Yusef Lateef, The Legendary Jazz Musician Who Grew Up In Detroit, Dies At 93
The YouTube video shows Mr. Lateef's 1969 album, "Yusef Lateef's Detroit: Latitude 42 30 Longitude 83," which contained selections named after Detroit locations, such as "Bishop School," "Belle Isle" and "Eastern Market." The song on the video is "Russell and Eliot," an intersection north of Eastern Market which no longer exists.
In the Free Press, Mark Stryker pays tribute to Yusef Lateff, the internationally renowned musician who grew up in Detroit and attended Miller High School and Wayne State University. Mr. Lateef died Monday at his home in Shutesbury, Mass, near Amherst. He was 93.
Mr. Lateef was a tenor saxophonist, oboist, flutist and composer. His 75-year odyssey in music took him from the jazz clubs of Detroit to the fields of Africa, the world of classical music and the halls of academia.
Mr. Lateef’s reputation in jazz was as broad as the shoulders of his towering frame. He gained notoriety as early as the 1950s in Detroit for his influential experiments with what would come to be known as “world music,” grafting the exotic instruments and influences of Africa and the Middle and Far East onto the trunk of modern jazz. His seminal embrace of Eastern scales would influence John Coltrane’s later innovations.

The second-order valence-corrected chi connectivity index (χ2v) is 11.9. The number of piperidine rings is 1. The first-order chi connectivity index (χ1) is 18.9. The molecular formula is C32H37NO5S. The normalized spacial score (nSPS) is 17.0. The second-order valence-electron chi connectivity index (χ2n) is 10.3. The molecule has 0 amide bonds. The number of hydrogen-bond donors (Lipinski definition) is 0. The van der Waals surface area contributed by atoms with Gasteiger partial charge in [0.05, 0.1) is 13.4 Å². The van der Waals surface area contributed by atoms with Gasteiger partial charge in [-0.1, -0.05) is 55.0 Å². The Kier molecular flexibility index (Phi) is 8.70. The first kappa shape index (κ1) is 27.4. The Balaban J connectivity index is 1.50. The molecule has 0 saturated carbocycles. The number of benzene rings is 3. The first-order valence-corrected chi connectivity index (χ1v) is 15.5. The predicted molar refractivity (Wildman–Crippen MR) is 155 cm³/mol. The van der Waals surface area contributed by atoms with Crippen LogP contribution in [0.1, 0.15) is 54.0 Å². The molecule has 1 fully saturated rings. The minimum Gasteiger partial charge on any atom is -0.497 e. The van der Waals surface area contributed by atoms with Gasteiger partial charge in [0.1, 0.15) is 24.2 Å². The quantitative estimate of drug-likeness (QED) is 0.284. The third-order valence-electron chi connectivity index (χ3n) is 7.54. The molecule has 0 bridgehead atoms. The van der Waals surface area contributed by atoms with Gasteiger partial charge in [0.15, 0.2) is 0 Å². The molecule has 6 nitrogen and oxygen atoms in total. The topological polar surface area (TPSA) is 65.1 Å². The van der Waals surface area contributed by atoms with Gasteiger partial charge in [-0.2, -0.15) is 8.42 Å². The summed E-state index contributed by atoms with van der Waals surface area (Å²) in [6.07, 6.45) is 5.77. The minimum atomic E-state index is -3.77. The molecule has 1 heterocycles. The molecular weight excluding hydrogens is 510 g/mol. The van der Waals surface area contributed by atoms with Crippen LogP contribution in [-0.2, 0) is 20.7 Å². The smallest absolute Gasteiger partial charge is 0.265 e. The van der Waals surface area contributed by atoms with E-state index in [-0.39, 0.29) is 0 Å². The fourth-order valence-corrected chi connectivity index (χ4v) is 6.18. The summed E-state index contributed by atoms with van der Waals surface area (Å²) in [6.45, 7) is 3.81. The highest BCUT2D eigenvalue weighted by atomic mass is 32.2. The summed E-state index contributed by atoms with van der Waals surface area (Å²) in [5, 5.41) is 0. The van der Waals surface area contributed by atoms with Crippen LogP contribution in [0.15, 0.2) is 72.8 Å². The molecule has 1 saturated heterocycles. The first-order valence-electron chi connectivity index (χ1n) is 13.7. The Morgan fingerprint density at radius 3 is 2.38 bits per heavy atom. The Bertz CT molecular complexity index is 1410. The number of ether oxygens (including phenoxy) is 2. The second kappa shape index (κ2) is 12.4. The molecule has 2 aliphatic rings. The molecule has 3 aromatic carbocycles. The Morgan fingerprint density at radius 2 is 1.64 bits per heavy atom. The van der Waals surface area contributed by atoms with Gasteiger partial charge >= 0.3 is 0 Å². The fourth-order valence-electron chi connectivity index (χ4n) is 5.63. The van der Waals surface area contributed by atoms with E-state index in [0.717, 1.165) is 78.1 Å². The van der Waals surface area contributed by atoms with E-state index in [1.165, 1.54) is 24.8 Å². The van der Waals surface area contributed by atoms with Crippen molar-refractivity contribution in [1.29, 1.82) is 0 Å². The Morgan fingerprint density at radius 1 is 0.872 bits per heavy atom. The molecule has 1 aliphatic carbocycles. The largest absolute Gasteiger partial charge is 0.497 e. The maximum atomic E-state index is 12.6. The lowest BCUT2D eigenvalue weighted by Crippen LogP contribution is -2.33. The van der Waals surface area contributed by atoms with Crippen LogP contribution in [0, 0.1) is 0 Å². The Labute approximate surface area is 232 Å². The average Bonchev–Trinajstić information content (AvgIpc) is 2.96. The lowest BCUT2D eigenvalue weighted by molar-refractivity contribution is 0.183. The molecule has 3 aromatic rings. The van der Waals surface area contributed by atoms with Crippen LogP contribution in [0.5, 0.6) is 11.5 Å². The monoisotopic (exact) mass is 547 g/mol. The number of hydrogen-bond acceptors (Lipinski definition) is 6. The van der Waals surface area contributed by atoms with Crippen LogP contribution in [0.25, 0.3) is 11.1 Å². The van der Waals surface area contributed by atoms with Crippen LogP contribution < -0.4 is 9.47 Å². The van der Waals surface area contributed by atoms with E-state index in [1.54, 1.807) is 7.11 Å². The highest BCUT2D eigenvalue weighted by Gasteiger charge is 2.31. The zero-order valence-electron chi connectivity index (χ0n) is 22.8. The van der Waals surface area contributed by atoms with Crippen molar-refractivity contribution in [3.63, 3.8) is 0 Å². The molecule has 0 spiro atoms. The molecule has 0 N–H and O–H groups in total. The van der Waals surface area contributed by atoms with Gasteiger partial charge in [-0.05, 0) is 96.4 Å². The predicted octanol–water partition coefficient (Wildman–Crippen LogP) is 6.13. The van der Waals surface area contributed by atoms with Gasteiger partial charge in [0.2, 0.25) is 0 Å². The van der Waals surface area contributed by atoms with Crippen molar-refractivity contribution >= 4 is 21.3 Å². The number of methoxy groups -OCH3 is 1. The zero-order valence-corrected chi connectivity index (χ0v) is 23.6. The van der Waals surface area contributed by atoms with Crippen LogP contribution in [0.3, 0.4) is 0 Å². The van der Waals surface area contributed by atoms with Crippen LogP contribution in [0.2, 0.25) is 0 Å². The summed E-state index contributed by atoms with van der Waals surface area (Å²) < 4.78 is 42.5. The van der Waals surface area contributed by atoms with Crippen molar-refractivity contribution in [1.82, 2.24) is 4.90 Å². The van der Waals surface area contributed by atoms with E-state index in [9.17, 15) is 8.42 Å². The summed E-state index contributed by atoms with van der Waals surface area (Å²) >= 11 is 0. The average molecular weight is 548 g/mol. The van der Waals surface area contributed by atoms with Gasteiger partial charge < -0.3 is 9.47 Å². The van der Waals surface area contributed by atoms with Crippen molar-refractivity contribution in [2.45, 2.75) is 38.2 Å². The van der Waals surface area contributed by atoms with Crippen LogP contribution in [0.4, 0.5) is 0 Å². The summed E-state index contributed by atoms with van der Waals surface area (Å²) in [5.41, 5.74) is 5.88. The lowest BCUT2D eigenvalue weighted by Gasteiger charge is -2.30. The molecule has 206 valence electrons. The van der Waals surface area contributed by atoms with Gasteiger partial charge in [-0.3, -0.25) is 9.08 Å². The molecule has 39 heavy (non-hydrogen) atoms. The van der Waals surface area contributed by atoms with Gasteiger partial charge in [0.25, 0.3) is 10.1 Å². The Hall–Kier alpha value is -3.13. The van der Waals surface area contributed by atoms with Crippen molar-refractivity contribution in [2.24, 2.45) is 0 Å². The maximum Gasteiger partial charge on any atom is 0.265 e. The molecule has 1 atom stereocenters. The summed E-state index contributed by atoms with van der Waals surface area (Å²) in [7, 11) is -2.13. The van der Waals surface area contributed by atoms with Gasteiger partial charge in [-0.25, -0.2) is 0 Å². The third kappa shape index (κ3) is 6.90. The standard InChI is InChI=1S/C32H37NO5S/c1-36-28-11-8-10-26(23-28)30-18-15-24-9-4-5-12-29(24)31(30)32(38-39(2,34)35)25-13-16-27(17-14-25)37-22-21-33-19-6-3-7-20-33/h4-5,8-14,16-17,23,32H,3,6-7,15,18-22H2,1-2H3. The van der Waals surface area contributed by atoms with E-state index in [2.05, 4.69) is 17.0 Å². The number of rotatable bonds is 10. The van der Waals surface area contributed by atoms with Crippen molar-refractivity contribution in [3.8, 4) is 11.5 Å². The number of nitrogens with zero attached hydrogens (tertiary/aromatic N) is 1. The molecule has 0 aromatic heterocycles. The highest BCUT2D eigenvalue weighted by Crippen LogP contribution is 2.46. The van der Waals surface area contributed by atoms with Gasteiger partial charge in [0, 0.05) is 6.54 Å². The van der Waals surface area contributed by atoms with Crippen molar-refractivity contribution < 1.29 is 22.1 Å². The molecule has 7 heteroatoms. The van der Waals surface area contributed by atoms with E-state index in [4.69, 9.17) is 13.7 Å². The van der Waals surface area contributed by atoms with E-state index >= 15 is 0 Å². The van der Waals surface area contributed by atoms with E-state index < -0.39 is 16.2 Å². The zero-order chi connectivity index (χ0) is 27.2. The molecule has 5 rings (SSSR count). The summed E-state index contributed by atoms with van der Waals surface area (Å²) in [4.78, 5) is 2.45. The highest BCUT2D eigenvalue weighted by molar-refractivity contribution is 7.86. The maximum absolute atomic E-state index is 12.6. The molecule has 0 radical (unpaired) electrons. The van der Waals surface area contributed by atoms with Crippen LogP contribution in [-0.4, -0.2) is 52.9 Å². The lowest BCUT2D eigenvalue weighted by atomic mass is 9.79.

Born William Emmanuel Huddleston in Chattanooga, Tenn., on Oct. 9, 1920, and known on some early recordings as Bill Evans, Lateef moved with his family to Detroit when he was 5. (He changed his name when he converted to Islam in 1948.) Lateef started on alto sax, before switching to tenor while a student at Miller High School. Fellow saxophonist Lucky Thompson recommended him to bandleader Lucky Millinder in New York in 1946, and by 1948, he was working with Dizzy Gillespie’s pioneering bebop big band.
Mr. Lateef returned to Detroit in 1950, where he soon began studying composition, theory and music history at what is now Wayne State University and working in local clubs. By the mid-’50s he was studying with classical saxophone guru Larry Teal and leading one of the top bands in the city. Mr. Lateef mentored an army of young musicians on the city’s explosive modern jazz scene, among them pianist Barry Harris, trombonist Curtis Fuller and drummer Louis Hayes. He recorded in the late ’50s for East Coast labels Savoy and Prestige, his band driving to New York for the weekend to record.